- For seven centuries Rome celebrated its aggressive martial legacy of the gladiator. The gladiator was an armed fighter who entertained crowds in the Roman Republic and the Roman Empire. The word ‘gladiator’ comes from the Latin word for swordsman. The gladiator’s sword was called a gladius.
Rome’s gladiatorial games publicly memorialized the art of ‘dying well’ throughout the Republic and Empire. Gladiatorial games were held between gladiators, wild animals, and condemned criminals.
Roman emperors performed in the gladiatorial arenas with minimum risk. They included Caligula, Claudius, Caligula, Caracalla, and Commodus. Three gold coins of emperor “gladiators” are include in this set. These are an gold aureii of Caligula, struck in Lugubrious in 37 B.C. (Sear 1813); Claudius, struck in Lugnumum I A.D. 51. (Sear 1885); and Commodus, struck in Rome in A.D. 192 (Sear 5604).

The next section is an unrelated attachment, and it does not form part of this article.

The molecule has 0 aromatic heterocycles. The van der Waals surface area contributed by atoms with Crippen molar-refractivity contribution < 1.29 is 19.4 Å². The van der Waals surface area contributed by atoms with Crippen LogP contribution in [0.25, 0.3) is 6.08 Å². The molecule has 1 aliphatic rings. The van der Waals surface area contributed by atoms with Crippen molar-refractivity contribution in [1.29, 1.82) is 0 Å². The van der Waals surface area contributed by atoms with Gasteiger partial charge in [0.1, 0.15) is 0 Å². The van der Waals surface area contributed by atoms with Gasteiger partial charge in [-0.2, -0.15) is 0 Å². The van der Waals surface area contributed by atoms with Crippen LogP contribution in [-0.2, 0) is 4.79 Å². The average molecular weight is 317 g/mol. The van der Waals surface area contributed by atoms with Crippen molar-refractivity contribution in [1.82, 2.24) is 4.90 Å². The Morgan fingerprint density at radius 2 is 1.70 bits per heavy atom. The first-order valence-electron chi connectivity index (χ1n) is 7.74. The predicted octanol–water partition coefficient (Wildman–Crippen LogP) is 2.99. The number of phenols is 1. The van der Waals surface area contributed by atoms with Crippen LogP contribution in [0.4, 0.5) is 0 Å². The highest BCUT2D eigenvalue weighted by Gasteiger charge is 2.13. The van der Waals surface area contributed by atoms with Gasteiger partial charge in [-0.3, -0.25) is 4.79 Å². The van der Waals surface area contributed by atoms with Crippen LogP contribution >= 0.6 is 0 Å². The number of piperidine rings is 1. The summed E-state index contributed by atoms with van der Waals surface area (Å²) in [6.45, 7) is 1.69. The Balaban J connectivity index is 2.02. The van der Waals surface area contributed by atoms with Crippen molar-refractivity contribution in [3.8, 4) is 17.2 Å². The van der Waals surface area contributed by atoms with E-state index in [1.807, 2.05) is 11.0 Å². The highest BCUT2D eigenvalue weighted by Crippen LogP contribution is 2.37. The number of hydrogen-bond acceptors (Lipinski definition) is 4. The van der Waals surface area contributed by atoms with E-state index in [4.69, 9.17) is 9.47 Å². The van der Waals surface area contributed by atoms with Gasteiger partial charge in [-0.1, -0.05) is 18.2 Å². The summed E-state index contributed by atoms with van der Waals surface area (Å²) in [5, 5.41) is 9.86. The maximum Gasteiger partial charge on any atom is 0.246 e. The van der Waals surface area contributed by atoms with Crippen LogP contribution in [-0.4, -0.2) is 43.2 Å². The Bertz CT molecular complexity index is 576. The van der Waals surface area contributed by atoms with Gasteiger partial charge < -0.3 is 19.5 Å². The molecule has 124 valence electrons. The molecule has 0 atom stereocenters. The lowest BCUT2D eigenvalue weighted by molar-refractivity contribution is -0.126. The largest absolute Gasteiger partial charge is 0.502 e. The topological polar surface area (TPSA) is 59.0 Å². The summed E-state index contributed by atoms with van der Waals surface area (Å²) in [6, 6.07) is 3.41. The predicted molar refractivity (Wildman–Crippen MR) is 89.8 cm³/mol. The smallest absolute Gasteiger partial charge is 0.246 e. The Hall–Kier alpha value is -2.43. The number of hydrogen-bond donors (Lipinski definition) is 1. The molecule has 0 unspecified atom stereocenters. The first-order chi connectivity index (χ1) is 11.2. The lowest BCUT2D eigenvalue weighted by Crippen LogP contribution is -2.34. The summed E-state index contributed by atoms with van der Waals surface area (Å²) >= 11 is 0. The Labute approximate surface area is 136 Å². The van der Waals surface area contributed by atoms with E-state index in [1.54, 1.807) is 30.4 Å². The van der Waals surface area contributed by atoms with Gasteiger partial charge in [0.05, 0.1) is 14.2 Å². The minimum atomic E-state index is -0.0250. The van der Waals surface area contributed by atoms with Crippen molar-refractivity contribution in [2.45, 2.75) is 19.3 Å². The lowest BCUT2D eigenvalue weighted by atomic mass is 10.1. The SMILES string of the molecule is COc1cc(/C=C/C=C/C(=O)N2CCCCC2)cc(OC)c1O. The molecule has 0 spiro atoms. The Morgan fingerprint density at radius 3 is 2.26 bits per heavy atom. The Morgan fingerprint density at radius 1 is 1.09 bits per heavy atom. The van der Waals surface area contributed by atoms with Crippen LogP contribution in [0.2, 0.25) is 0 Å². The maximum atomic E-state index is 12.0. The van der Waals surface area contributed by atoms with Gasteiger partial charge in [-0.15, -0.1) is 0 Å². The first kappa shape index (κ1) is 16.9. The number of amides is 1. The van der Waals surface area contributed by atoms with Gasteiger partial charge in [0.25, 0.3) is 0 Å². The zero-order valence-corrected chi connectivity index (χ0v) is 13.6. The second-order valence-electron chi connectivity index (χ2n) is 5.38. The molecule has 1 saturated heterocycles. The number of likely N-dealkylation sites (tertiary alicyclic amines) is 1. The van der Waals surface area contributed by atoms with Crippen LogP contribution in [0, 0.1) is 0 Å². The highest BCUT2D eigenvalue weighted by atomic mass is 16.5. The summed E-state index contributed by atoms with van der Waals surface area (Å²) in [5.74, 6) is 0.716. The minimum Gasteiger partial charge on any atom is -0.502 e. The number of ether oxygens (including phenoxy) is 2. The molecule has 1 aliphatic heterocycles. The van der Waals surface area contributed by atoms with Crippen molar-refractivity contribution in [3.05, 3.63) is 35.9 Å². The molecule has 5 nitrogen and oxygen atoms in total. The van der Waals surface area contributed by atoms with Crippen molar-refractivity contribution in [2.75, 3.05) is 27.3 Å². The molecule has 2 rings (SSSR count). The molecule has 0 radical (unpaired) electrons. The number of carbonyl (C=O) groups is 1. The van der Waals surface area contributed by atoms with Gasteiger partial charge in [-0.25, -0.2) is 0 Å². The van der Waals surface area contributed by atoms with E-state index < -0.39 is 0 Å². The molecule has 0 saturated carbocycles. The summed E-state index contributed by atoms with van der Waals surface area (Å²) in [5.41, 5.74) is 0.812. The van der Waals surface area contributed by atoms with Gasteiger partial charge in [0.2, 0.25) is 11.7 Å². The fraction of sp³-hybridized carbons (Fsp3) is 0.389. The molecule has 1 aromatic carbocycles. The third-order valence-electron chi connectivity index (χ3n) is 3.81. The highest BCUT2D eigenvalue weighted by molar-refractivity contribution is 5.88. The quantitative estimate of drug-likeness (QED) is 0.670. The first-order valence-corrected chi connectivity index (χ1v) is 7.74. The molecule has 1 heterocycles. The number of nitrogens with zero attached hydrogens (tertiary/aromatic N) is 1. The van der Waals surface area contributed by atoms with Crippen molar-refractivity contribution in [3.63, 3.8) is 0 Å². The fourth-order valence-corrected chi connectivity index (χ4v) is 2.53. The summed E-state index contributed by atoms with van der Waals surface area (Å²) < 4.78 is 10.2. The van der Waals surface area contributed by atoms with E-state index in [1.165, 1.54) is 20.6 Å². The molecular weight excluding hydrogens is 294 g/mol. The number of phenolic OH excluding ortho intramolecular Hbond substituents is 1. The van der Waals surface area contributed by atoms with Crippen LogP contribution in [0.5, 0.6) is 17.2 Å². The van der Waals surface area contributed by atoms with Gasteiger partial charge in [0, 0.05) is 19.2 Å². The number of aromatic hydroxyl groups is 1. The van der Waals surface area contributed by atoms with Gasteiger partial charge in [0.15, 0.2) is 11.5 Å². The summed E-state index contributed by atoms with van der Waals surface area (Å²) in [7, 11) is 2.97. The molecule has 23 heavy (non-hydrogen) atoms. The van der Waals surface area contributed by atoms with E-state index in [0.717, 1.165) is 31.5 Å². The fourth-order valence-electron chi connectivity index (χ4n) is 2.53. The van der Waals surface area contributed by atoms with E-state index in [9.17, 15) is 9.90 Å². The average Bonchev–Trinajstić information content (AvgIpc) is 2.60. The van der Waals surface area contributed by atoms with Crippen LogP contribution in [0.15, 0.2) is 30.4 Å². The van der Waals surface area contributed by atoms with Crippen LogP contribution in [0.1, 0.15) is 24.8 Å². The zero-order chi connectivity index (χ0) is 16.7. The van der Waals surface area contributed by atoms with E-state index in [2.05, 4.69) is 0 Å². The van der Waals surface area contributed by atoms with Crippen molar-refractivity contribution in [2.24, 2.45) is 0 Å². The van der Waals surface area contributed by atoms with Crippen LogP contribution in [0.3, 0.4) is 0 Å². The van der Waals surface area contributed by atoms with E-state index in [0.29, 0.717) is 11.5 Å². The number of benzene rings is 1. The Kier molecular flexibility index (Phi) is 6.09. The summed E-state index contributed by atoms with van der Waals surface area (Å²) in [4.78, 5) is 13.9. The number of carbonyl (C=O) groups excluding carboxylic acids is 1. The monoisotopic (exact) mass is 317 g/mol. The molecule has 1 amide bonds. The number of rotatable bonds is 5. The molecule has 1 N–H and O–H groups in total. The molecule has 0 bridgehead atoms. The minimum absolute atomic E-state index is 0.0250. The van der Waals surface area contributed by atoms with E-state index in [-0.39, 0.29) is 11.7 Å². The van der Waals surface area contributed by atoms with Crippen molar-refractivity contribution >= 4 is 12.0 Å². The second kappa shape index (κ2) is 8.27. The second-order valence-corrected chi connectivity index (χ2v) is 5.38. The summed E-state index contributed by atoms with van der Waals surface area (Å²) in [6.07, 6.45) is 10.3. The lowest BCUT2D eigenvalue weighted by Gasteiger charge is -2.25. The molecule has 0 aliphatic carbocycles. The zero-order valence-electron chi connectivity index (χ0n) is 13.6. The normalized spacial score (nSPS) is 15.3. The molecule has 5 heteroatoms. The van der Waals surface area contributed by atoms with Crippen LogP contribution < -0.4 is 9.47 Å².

Two hundred thirty amphitheaters and 60 circuses were built for gladiatorial games during the Republic and Roman Empire.
Two Roman coins, sestertii, show pictures of two gladiatorial game venues. First, is the greatest the Amphitheater Flavium or Roman Colosseum. Emperor Vespasian began construction in A.D. 64. The Colosseum was inaugurated by Emperor Titus in A.D. 80 as a gift to the Roman people. The building seated 50,000 people. This coin reverse shows the Colosseum with part of interior, gangways, arch, and obelisk. The obverse shows gladiator-emperor Titus seated left on a chair. Struck in Rome in A.D. 80. (Sear 2536).
Rome’s Circus Maximus held gladiatorial games, chariot races, and reenactments of naval battles. The sesterius reverse shows the Circus from the Forum Boarium. The obverse shows the emperor-gladiator Caracalla facing right. Struck in Rome in A.D. 213. (Sear 6929).
- - Card set is in a plastic sleeve: 5" x 7"
- Item #: DM228